The Gulmohar

Standard

Monty rushed home from school, all excited with his backpack slinging from his shoulders, his shirt half tucked in and half hanging out. He threw his bag into a corner, and quickly got out of his school shoes, and still dressed in his uniform he rushed out as his mother kept screaming at him to eat something before going out.

Naina and her husband, along with Monty had recently come into this new country. Her husband had finally got the elusive job he was looking for. They had moved from the chaotic locality of suburban Mumbai to peaceful suburbs of a major automobile hub.

Naina had been married for 10 years now, and she had adjusted to the lifestyle at her in-laws place, yes they did live together and she had loved every moment of it. This trip across seas meant that she had to now do all the work, including those which she shared with her mother in law. She was not cribbing about it though; the prospect of a new country and a richer lifestyle excited her. She found herself more in the kitchen these days packing lunch, substituting things which she could not find in the new city and making sure the taste still remained the same, Now that there was no maid, she had to clean everything herself, that meant more work at home then she had ever done, and there was Monty as well, his studies, his assignments. Monty had continued to be his usual best at his studies, she had heard good reports from his teachers, and he continued to do most of his study work without much fuzz.

Naina had begun to notice changes in Monty’s eating habits, he no longer hogged on those favorite sweets of his, and he seemed to be less interested in his favorite rasam which his granny made for him everyday. Even as a toddler Monty never finished his dinner/lunch, without the rasam specially made for him by his granny. Monty seemed to be missing that taste, or may be he was missing much more than taste. Naina ignored this thinking he does not like the substitutes she had been using in her cooking.

As Monty had left home already, Naina having not much to do, decided to take a walk around the block, she wanted to catch Monty playing with his friends. She locked the door, put on the coat and slowly started off in the direction of the playground. As she began to walk, she noticed how different the place looked, the crowded gullies from Mumbai where one could catch children playing cricket, and here she was, almost deserted roads, with no living person in sight, with cars parked neatly in front porch of every house, with total silence all around.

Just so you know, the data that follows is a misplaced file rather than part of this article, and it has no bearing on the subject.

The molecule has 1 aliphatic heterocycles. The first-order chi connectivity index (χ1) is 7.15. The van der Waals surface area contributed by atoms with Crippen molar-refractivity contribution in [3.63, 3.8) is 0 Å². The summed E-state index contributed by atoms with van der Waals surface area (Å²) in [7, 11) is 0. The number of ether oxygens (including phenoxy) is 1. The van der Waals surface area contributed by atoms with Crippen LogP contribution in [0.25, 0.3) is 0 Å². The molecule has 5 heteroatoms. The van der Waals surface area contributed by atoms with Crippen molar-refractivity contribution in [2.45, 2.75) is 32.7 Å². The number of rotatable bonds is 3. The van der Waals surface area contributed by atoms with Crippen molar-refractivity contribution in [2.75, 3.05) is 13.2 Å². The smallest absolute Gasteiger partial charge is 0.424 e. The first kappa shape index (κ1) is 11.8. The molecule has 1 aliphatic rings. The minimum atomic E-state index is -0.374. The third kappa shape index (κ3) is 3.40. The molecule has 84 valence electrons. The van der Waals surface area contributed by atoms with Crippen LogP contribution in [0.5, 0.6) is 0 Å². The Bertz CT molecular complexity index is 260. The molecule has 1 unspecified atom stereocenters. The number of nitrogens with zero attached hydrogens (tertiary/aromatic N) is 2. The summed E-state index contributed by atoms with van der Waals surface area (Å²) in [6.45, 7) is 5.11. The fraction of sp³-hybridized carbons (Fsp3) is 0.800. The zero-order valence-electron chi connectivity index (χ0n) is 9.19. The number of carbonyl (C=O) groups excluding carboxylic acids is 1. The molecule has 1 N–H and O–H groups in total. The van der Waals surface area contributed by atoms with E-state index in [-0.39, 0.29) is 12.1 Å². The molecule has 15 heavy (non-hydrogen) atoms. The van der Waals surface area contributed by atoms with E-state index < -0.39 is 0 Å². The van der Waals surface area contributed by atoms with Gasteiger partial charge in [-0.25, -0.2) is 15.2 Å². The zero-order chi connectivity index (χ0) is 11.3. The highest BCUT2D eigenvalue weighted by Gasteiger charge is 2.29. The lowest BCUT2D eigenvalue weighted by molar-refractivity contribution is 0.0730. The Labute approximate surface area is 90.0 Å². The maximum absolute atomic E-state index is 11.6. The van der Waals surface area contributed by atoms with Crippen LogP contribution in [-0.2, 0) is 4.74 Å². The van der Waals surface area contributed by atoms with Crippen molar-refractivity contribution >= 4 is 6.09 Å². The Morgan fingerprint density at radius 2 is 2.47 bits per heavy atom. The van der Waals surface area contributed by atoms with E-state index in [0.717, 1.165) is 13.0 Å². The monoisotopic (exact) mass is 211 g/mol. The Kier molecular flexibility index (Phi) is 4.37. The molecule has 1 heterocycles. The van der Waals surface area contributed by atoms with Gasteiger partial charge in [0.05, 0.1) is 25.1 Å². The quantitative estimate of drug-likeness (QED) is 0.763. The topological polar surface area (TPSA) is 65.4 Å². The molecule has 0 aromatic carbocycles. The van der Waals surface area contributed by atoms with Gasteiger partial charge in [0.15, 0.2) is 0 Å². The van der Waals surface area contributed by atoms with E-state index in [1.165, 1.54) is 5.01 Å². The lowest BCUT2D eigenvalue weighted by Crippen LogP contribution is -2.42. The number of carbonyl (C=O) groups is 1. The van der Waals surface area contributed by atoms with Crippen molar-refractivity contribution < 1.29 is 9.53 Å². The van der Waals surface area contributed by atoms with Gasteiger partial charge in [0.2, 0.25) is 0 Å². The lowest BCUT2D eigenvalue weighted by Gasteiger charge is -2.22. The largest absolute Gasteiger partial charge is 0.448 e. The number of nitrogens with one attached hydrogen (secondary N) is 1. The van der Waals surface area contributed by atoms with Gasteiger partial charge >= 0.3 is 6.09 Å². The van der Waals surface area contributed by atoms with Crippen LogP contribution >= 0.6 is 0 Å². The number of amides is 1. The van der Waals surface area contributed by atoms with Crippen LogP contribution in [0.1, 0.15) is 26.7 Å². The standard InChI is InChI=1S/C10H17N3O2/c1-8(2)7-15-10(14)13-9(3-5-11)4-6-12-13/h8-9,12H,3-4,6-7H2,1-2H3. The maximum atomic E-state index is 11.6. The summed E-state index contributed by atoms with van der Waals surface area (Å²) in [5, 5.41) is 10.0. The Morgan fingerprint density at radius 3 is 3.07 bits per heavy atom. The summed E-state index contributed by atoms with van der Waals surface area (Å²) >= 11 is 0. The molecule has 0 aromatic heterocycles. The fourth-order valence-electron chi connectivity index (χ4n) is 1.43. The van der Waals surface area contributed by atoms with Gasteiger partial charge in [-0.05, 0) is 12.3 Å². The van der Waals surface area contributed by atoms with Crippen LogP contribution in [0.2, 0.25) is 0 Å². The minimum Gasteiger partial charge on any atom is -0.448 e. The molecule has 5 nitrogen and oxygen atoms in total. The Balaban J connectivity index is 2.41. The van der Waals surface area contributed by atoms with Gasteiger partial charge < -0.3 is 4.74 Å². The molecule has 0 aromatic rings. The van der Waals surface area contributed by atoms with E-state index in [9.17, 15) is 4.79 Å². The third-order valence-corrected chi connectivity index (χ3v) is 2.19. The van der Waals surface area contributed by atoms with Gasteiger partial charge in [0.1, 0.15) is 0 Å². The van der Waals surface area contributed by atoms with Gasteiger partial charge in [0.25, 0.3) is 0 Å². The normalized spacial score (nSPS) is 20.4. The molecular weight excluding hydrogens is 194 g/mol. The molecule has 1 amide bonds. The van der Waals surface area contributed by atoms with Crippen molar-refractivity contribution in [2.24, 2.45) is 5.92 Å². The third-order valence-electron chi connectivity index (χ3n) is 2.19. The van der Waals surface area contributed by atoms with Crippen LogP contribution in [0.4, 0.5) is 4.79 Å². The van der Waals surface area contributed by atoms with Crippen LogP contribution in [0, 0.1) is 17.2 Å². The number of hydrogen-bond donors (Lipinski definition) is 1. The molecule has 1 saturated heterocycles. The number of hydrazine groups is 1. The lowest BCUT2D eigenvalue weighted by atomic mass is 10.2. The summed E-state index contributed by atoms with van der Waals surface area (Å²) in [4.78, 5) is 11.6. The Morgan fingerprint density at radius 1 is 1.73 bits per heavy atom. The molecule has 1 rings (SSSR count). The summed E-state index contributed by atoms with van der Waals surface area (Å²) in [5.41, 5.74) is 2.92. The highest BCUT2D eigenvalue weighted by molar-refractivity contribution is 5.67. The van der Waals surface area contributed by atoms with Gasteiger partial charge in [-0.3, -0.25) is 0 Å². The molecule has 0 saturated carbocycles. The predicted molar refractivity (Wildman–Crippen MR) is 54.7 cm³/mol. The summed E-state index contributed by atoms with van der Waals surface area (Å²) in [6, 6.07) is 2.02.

Naina noticed a lot of trees around, trees which seem to have impressed Monty a lot these days, All his essays at school found a mention about a tree, and how much of a friend it is for the mankind, even his art work kind of showed him around a tree. She had been really happy at young Monty’s concern for the environment. She wondered how quickly Monty was growing up and how fast his thoughts were growing.

Naina reached the playground, to be kind of shocked, there were not many kids around, and she could find some parents with their babies in those trams, and very few toddlers again with their parents. She could not spot Monty anywhere, nor anybody of his age hanging around, though a little worried, she thought he might have gone into the woods nearby with his friends. She started to walk back to her house; the playground was sort of towards the back of her house, so she preferred to go via the side walk to her back yard. As she neared the house, she found a large tree with wide branches right behind her back fence, and she could spot someone there. She came near the tree to find out it was Monty.

Monty was simply sitting there, with his hands crossed on his knees, there was a board hung to the tree, it read “The Gulmohar”, and Monty was just sitting there watching the sky. Naina had tears in her eyes, she had realized what Monty meant by tree being the man’s friend, and she had the picture in her eyes, the picture of the Gulmohar under which Monty’s herd played back in Mumbai, and she had found out why his study work had so many mentions about the tree. The Gulmohar is all Monty had from last couple of months. Tears continued to trickle down her cheeks.

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5 responses »

  1. hummm…good attempt. It took a while for me to get the gist of it. Slow me 😉

    Thanks BlueMist, actually it must be my mistake didn’t make it explicit I guess 🙂
    -Rambler

  2. poor kid… he will eventually adjust tho.. some how or another.,,,, they always do…

    i really enjoy your stories rambler….

    Thanks Paisley, its sad kids do not have much of a say in their lives.
    -Rambler

  3. What a poignant story, Rambler. It’s can be so hard to adjust to life in a new place. But I think trees do make good friends. 🙂

    Its just that Monty didn’t have anybody else.. nor others could understand his problem
    -Rambler

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